Antisocial drunks could be handed “alcohol ASBOs” barring them from pubs and clubs under new alcohol legislation proposed at Holyrood.
The largest members’ bill ever seen in the Scottish parliament provides for “drinking banning orders” (DBO) which would run for up to two years and which local authorities or the police can apply for, even if no criminal offence has been committed.
They could even be handed to under-18s if the courts think a person’s conduct puts others at risk.
The bill has been proposed by Dr Richard Simpson, Labour’s public health spokesman and also suggests laws to ensure GPs are informed by the courts when a person over 16 has been convicted of an alcohol-related offence.
However, lawyers have said the plans could infringe civil liberties and may also be impractical.
A licensing law expert said preventing those of a criminal disposition from obtaining alcohol was “the Holy Grail of licensing policy” but that the plans were “virtually unworkable”.
However, Dr Simpson said: “With Scotland’s alcohol consumption per head among highest in the world, we cannot afford to wait any longer on this issue.
“It will be a positive contribution to Scotland’s culture and a reduction in alcohol consumption, when these fair, workable and effective measures are implemented in to law.”
Advocate Niall McCluskey questioned parts of the proposals.
He said: “Informing a GP is a total departure in law. Why should a GP be made aware of a DBO upon conviction?
“It seems much of this type of legislation, preventing access to alcohol, is a sop to not providing sufficient resources to deal with the associated problems.
“Also, how do we define disorderly conduct? This also raises the prospect of people committing a crime for breaching a DBO when no law was broken when it was handed out in the first place.”
A liquor law expert added: “Steps to prevent those subject to a DBO from entering pubs and clubs just ignores other sources from which they might obtain alcohol.
“Cutting off that access, no matter how desirable, is just hopeless.”
Another bill with a proposal described as unworkable would see pubs, supermarkets and clubs wishing to sell alcohol proving they can reduce their customers’ intake.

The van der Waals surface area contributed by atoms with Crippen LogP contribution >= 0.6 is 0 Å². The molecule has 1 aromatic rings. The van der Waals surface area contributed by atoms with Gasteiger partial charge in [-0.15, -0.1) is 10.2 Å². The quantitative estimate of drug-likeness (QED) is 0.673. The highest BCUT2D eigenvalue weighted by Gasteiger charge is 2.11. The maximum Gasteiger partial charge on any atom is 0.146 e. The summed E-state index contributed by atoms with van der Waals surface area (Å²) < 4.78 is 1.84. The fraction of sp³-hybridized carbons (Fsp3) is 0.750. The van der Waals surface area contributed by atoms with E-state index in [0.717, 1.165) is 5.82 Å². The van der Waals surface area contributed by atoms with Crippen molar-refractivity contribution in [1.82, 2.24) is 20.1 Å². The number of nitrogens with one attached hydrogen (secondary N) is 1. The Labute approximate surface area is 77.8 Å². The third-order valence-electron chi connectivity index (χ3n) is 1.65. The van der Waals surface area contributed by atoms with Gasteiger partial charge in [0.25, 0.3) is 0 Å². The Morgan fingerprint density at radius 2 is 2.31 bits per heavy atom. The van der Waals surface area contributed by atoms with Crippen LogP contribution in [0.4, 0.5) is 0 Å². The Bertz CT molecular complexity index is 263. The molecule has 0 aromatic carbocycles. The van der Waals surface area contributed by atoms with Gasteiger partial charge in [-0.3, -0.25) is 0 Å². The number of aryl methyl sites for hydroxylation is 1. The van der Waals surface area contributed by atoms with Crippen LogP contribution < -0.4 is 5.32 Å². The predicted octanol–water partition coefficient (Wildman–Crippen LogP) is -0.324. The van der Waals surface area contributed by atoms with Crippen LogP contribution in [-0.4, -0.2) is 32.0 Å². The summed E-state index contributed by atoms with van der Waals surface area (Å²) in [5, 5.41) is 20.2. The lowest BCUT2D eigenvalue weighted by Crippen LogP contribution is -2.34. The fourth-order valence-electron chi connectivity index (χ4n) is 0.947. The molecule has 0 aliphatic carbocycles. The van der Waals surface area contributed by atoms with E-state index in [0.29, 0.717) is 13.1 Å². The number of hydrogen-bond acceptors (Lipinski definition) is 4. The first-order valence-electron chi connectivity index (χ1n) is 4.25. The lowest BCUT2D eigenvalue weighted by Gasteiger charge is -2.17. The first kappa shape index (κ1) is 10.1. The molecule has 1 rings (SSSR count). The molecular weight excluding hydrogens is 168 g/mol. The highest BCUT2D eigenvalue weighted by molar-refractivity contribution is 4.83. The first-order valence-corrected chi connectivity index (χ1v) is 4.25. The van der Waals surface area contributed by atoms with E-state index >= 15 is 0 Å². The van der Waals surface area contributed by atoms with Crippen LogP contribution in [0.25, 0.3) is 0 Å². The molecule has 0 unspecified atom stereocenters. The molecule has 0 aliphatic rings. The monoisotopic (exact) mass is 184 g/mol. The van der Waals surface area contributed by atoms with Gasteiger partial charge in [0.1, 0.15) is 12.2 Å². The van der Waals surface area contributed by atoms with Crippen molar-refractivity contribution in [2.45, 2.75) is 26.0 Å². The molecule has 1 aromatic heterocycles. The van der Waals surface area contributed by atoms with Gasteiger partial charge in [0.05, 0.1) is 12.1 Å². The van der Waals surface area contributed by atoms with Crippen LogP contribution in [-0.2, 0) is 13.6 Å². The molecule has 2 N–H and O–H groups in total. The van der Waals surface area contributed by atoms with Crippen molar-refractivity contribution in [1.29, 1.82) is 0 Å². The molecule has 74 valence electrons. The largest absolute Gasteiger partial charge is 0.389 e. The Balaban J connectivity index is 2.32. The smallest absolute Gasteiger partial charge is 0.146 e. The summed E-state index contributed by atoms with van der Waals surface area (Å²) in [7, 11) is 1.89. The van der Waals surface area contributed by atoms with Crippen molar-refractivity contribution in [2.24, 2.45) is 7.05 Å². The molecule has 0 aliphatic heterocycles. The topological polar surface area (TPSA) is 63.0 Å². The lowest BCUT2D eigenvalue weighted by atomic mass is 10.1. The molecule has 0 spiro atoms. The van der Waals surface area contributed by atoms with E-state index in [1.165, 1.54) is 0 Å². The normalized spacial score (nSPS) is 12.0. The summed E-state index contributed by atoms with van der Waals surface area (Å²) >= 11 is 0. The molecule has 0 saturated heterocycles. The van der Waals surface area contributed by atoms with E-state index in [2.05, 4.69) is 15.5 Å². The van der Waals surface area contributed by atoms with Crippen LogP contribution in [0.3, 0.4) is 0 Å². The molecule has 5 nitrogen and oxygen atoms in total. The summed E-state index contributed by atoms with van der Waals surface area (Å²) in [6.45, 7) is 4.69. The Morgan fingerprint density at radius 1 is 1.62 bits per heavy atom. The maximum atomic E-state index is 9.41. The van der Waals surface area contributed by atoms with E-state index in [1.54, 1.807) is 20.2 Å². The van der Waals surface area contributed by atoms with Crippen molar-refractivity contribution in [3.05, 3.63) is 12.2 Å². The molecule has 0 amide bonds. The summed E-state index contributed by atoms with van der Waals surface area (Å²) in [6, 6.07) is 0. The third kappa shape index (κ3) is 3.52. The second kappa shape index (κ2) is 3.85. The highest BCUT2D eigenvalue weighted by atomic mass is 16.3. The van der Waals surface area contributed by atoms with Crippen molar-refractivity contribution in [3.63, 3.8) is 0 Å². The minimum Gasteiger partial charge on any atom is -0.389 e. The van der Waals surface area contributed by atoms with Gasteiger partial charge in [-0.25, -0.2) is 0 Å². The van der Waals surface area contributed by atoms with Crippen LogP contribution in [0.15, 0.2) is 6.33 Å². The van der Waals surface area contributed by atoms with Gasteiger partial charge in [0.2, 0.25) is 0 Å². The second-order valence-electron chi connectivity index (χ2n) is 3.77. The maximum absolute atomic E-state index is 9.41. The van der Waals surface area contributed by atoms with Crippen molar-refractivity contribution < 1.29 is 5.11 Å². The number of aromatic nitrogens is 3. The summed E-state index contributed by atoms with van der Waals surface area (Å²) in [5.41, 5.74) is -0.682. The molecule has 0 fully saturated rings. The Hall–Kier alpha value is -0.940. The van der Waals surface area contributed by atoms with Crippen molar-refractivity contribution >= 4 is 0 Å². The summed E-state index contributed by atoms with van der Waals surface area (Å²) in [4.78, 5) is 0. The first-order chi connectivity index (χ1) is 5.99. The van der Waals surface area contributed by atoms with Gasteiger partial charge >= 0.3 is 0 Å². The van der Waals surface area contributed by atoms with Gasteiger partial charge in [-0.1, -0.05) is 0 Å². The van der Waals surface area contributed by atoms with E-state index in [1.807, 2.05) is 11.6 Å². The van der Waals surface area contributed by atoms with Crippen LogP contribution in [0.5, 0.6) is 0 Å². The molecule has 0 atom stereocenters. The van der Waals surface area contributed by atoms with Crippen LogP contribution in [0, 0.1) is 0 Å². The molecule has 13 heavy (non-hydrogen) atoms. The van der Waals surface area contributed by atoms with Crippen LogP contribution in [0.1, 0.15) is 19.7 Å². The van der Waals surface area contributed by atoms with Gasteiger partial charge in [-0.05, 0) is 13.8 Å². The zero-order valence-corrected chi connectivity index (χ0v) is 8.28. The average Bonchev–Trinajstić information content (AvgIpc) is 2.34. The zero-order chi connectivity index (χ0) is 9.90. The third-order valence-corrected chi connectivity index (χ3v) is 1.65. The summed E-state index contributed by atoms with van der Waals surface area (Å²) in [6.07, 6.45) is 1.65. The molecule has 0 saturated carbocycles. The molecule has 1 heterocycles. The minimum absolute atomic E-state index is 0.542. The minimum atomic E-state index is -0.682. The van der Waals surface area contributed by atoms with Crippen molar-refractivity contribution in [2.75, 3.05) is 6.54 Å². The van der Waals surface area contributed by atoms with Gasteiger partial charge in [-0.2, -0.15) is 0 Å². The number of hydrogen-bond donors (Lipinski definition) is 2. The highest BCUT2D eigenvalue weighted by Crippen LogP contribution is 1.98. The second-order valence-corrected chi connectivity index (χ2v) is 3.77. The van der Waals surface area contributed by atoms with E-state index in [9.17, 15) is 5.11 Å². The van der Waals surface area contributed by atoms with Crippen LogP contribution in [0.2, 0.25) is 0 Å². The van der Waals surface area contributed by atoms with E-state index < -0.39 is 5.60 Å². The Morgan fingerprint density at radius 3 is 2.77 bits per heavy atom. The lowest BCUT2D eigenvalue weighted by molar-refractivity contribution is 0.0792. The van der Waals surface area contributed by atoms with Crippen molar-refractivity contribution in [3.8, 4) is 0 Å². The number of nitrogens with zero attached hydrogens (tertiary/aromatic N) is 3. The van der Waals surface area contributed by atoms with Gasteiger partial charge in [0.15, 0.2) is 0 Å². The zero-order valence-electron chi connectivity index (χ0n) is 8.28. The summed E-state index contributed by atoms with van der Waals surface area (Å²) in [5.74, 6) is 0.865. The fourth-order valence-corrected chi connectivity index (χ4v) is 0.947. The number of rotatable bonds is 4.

The plans would see local authorities forced to block bids by businesses for licenses where they are unable to prove they would attempt to reduce customers’ consumption of alcohol.
However, the proposal, contained in the Air Weapons and Licensing (Scotland) Bill has been described as unworkable given as businesses have no control over customers’ consumption habits.
One prominent figure in the licensed trade said: “How do licensing boards reduce consumption? They simply can’t.
“If you want to deal with over-consumption you deal with the over-consumers and those who allowed them to over-consume.
“But you can’t regulate the amount of alcohol people buy for domestic consumption nor the amount they drink in their homes.”
Edinburgh Evening News - April 4th
The touring bar Vapbar, which is run by ClubCandi, uses a machine to turn alcohol into a vapour, which is then inhaled with a straw by revellers.
However, health experts have warned that bypassing the digestive system can potentially cause dangerous levels of intoxication – the technique causes alcohol to be ingested directly to the bloodstream through the lungs.
The American parent company behind the trend, Vapshot, also boasts that each shot contains just two calories and markets the new drinking craze towards young women.
Dr Niall Campbell, consultant psychiatrist at the Priory Hospital in London, which treats patients with both alcohol addiction and eating disorders, has labelled the craze as “worrying” and added that it was important young women were not encouraged to consume alcohol by low-calorie advertising around alcohol products.
“The risk is that women who are dieting will spend money on alcohol and not on food, and there is then a risk that they will become vitamin deficient and they will get brain damage. We don’t need to encourage women to drink any more,” he said.